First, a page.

John Duff: Falk Visiting Artist

  • Sep 18, 2005 – Dec 11, 2005
John Duff, "Inclined Form II", 2004, steel rod and plaster, 30 x 37 x 34
in. Courtesy of the artist and Knoedler & Co. Gallery, New York.

John Duff first came into prominence in the late 1960s when his work was presented in the seminal exhibition of Post-Minimalist art, Anti-Illusion Materials/Procedure at the Whitney Museum of American Art. In his pioneering sculptures, which were shown alongside work by artists such as Eva Hesse, Carl Andre and Richard Tuttle, Duff advanced Minimalism's language of precise geometric forms by imbuing it with references to the more imprecise, tangible world. Over the past 30 years Duff has continued to navigate the terrain between geometric and organic form, bolstered by a bold investigation of new materials and an abiding interest in defining interior and exterior space.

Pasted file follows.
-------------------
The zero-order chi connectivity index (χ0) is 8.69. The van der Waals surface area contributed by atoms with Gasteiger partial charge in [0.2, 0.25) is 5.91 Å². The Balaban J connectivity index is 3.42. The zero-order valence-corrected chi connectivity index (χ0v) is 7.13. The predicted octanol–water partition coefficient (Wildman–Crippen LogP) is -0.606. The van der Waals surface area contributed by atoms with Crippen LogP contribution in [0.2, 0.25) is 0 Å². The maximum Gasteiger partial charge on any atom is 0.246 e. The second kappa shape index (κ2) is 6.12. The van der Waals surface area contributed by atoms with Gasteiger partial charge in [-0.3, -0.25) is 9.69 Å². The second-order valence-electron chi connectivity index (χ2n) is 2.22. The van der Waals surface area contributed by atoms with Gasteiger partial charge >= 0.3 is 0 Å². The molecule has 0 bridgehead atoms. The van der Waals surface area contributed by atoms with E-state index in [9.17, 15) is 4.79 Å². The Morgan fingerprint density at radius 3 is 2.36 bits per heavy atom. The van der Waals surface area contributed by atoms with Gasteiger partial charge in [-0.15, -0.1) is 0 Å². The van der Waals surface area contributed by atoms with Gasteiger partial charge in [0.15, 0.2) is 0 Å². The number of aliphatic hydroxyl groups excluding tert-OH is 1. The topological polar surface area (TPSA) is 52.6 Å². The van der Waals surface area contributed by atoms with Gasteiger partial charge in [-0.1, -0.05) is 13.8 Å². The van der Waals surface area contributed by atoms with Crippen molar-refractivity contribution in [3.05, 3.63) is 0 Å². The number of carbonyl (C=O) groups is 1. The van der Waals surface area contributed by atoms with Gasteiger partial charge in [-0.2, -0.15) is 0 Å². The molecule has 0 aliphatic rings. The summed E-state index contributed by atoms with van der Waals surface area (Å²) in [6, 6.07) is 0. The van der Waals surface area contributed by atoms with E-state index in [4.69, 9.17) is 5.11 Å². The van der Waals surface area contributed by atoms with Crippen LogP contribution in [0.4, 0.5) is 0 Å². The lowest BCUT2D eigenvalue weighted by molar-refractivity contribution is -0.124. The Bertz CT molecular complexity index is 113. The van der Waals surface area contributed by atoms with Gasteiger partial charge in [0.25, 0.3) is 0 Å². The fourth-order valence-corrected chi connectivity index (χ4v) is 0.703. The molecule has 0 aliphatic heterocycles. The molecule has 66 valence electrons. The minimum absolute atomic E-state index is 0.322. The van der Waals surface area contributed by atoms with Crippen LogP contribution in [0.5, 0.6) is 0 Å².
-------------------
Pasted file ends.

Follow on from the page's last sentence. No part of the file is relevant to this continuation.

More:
Duff's exhibition at the Weatherspoon Art Museum includes recent sculpture and related works on paper. For the sculptures, Duff employs polyurethane, or plaster, and steel to conjoin and transpose geometric shapes one onto another. The works appear as three-dimensional drawings in space rooted to a solid, opaque form. The lines made by the steel rods create a sense of volume at the same time as they suggest emptiness; the “filled in” portions of the sculpture create a sense of weight at the same time as they suggest hollowness. In viewing works such as Equilateral Torus II and Inclined Form, we find our spatial perception of the sculpture remains constantly in flux as form and formlessness, substance and absence battle for predominance.

John Duff (b. 1943, Lafayette, Indiana) lives and works in New York. His extensive exhibition history includes solo exhibitions in the U.S. and Europe and group exhibitions at the Guggenheim Museum, New York, the Museum of Modern Art, New York, the Contemporary Art Museum, Los Angeles, and the San Francisco Museum of Modern Art, among many others.

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